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Ear to the Ground

Quality Lacking in Online News Boom, FCC Says

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Posted on Jun 10, 2011
Flickr / Shavar Ross

The FCC has produced a massive study on the state of local Internet news in the U.S., confirming what many of us already know: A proliferation of online news outlets has not yielded a corresponding increase in the kind of in-depth, quality reporting needed to keep private interests and government in check. For example, the study found that local television stations—which are a huge provider of online community news—are more likely to focus on inexpensively produced crime stories than resource-heavy investigations into abuses of power.

“In many communities, we now face a shortage of local, professional, accountability reporting,” the study’s introduction states. “This is likely to lead to the kinds of problems that are, not surprisingly, associated with a lack of accountability—more government waste, more local corruption, less effective schools, and other serious community problems. The independent watchdog function that the Founding Fathers envisioned for journalism—going so far as to call it crucial to a healthy democracy—is in some cases at risk at the local level.” —ARK

The Los Angeles Times:

In a 475-page report released Thursday titled, “The Information Needs of Communities: The Changing Media Landscape in a Broadband Age,” the government regulatory agency, which has oversight over television and radio as well as certain aspects of the Internet, said there is a “shortage of local, professional, accountability reporting” that could lead to “more government waste, more local corruption,” “less effective schools” and other problems.

... Indeed, the FCC noted that The Times covers almost 100 municipalities and 10 million residents. David Lauter, Metro editor of The Times, is quoted as saying that his staff is “spread thinner and there are fewer people on any given area. ... We’re not there every day, or even every week or every month. Unfortunately, nobody else is either.”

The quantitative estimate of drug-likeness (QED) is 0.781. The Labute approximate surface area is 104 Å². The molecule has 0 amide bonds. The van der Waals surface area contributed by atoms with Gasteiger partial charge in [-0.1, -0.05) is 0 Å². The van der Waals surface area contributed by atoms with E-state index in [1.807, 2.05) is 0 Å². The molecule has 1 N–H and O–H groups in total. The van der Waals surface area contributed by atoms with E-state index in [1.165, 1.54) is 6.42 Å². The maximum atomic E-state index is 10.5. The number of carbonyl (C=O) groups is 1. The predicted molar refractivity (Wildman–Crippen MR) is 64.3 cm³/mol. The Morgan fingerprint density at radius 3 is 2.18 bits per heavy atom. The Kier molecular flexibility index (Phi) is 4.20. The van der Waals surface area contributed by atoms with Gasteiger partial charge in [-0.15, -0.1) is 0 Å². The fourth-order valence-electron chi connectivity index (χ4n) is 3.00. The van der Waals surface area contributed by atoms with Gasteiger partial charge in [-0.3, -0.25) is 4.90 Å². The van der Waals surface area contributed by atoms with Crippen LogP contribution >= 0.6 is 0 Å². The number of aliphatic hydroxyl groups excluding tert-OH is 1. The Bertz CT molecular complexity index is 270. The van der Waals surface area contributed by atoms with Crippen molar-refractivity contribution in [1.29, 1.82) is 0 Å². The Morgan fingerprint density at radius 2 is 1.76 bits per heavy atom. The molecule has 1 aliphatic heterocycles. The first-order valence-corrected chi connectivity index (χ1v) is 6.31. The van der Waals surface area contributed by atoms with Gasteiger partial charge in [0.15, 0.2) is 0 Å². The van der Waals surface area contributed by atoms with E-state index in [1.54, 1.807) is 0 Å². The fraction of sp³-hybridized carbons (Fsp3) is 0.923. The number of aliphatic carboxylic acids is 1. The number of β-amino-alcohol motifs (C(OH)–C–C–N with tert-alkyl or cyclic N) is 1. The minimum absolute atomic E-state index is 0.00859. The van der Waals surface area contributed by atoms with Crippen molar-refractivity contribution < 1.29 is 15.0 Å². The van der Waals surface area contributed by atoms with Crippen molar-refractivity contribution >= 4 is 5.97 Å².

Local TV is singled out in the report for not covering important issues enough. Although the number of hours of local news has increased over the last few years, too few stations “are investing in more reporting on critical local issues,” the report said. Furthermore, the report said that although stations may be adding newscasts, they are doing it with fewer reporters.

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By ajintx, June 11, 2011 at 9:13 am Link to this comment

The consolidation of news outlets of all media type into fewer and fewer hands, that went on during the Bush administration, is largely to blame for the state of things now.  There are quality news outlets online, as the readers here know.

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By Maani, June 10, 2011 at 10:11 pm Link to this comment

What I want to know is: why does it always take years for “studies” to show what any (most?) of us have known from the get-go?  Ultimately, this is not news - at least, not to anyone who’s been paying attention.

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By Mo, June 10, 2011 at 2:08 pm Link to this comment
(Unregistered commenter)

Local news on TV or on-line is garbage.  It can be summed up in four words, traffic, weather, sports, celebrity, repeated for an hour.  I’ve tried to watch it.  The reporters and anchors get younger and dumber every year – and they don’t care, they want to be celebrities themselves.  And the LA Times, geezus, why doesn’t Tribune just sell off or close down that lousy paper – take it out of its misery once and for all.  The on-line version is even worse, looks like someone took a boxful of articles, clippings, advertisements, pictures and drawings and just dumped it on a table – there entertainment for everyone!

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By FRTothus, June 10, 2011 at 1:56 pm Link to this comment

“There is no such thing in America as an independent press, unless it is in the country towns.
You know it and I know it. There is not one of you who dares to writes (sic) his honest opinions, and if you did you know beforehand that it would never appear in print.
I am paid one hundred and fifty dollars a week for keeping my honest opinions out of the paper I am connected with—others of you are paid similar salaries for similar things—and any of you who would be so foolish as to write his honest opinions would be out on the streets looking for another job.
The business of the New York journalist is to destroy the truth, to lie outright, to pervert, to vilify, to fawn at the feet of Mammon, and to sell his race and his country for his daily bread.
You know this and I know it, and what folly is this to be toasting an “Independent Press.”
We are the tools and vassals of rich men behind the scenes. We are the jumping-jacks; they pull the strings and we dance. Our talents, our possibilities and our lives are all the property of other men. We are intellectual prostitutes.”
(John Swinton, former Chief of Staff of New York Times, 1953)

“The owners of the Washington Post long ago acknowledged that the Post is the government’s voice to the people. In 1981, Katherine Graham, who owns the Post and Newsweek announced that her editors would “cooperate with the national security interests.” National security in this context means “CIA.”“
(John Stockwell, former CIA official and author)

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